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Thanks for visiting our website! This month’s picture is from the August 2018 retreat of Colombian preachers in Santa Marta. I was honored to be asked to participate. [Click picture to enlarge.]

Colombian Preachers

Ministry and mission work is a team effort -- Jan and I have shared the work of ministry and missions for 49+ years! Countless people have encouraged us, supported us, loved us, and prayed for us. In addition to the customary "Brother Bob," I am also known as dad and papaw. One of my favorite breakfasts is huevos fritos, frijoles, and tortillas, with a good hot sauce and a cup of rich Colombian coffee! My greatest joy in life is being part of the kingdom; my #1 priority is to advance "kingdom things" and to help develop authentic "kingdom people." I seek to serve and share the good news about Jesus everywhere I go, helping people find Jesus and helping people mature as disciples of Jesus. One of the greatest blessings of my life is to be loved by countless people around the world!


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Archive for the ‘Marriage’ Category

Book Review: Jerry Jones. Marriage, Divorce and Remarriage

Tuesday, June 21st, 2016

Jerry Jones. Marriage, Divorce, and Remarriage: Seen Through the Character of God and the Mind of Jesus. College Press: Joplin, MO; 2016, 270 pp. softcover.

Dr. Jerry Jones has advanced the study of marriage, divorce, and remarriage in his book of the same title in three ways. First, Jones carefully works through the relevant biblical texts with an obvious commitment to objectivity and shows us his research. He presents various interpretive options and explains which is preferred and why. Second, he points out the problems of some of the traditional ways of reading the texts, thus raising doubts about traditional interpretations. He shows when and why the literal interpretation of the passages studied must be rejected, or at least must not be allowed to be the last word. Third, he suggests an alternative paradigm through which to view the subject—reading the New Testament through the eyes and heart of God and Christ. The book has three principal sections: the study of 1 Corinthians 7 (40 pages), study of the gospel passages (55 pages), and a conclusion (10 pages). The remaining 140 pages are bibliography, charts, and 740 footnotes.

The in-depth academic study of the text of 1 Corinthians 7 is understandable even to those who have not studied the biblical text so deeply. Jones considers the occasional and situational nature of the Corinthian teaching as Paul’s response to a question from the Corinthians.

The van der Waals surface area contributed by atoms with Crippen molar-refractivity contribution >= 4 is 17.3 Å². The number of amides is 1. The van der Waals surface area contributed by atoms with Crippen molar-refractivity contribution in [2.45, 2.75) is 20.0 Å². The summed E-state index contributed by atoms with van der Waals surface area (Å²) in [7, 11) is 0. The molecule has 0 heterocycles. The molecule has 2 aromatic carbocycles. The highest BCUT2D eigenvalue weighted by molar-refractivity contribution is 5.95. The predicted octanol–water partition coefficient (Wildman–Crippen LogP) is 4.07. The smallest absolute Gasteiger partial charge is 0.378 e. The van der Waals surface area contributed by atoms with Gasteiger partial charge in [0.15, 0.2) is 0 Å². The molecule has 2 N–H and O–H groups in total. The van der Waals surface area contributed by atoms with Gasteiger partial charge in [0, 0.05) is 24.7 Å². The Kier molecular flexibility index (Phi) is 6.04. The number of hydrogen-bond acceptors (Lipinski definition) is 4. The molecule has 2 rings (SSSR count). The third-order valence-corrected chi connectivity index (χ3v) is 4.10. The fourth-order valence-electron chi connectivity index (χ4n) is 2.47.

The comparative study of the gospel texts is thorough, at times exhaustive with multiple references to Old Testament backgrounds. Jones looks at the texts taking into account historical, cultural, linguistic, and grammatical factors. In the Sermon on the Mount, Jones does an intensive study of hyperbole as a literary technique, showing that much of Jesus’ teaching in the Sermon cannot be taken literally. In comparing the Gospel teachings, Jones shows the importance of considering the intended audience, the context, and the historical roots, going back frequently to the Old Testament. He explains the nature of occasional, situational literature, a concept that is too seldom applied to the Gospels and the gospel passages related to the subject.
One could wish for more detail in the brief conclusion, but Jones has cast enough doubt on the traditional understandings of 1 Corinthians 7 and the gospel texts to cause the reader to want to seek an alternative. That alternative, calling us to God’s nature, character, desire and purpose, gives a fresh perspective, not only the texts related to the study, but to many other texts where we struggle with literal readings when God is trying to show us something more profound, something with more impact and more hope for changing lives.

Any student interested in studying the topic will want to read this book. The book is a valuable resource because of how well it is documented, thus pointing the reader to primary sources. It makes a valuable contribution to the study of a complex subject.

Yesterday and Today: Valentine’s Day and Half-Anniversary

Friday, February 15th, 2013

Jan and I celebrate 87 years of marriage today. WE have been married 87 years. (Those of you who know our story know that is 43 1/2 for me and 43 1/2 for her. We are careful how we answer, depending on how the question is phrased.) Every year for 44 years we have rolled Valentine’s Day and our half-anniversary together to celebrate God’s goodness to us in our marriage.

How the time has flown! It is hard to believe. Thank you, God, for the wonderful soul mate and supportive helper you provided for me. Thank you, Jan, for your love!

Calling an elephant a horse…

Saturday, December 8th, 2012

Calling an elephant a horse does not make it so! Memorable words of wisdom.

Yesterday’s breaking news! The U.S. Supreme Court is going to hear two cases related to marriage. Short summary: they are going to try to decide if something that is not marriage should be called marriage. The question? Should certain unions be called marriage and receive legal recognition and benefits.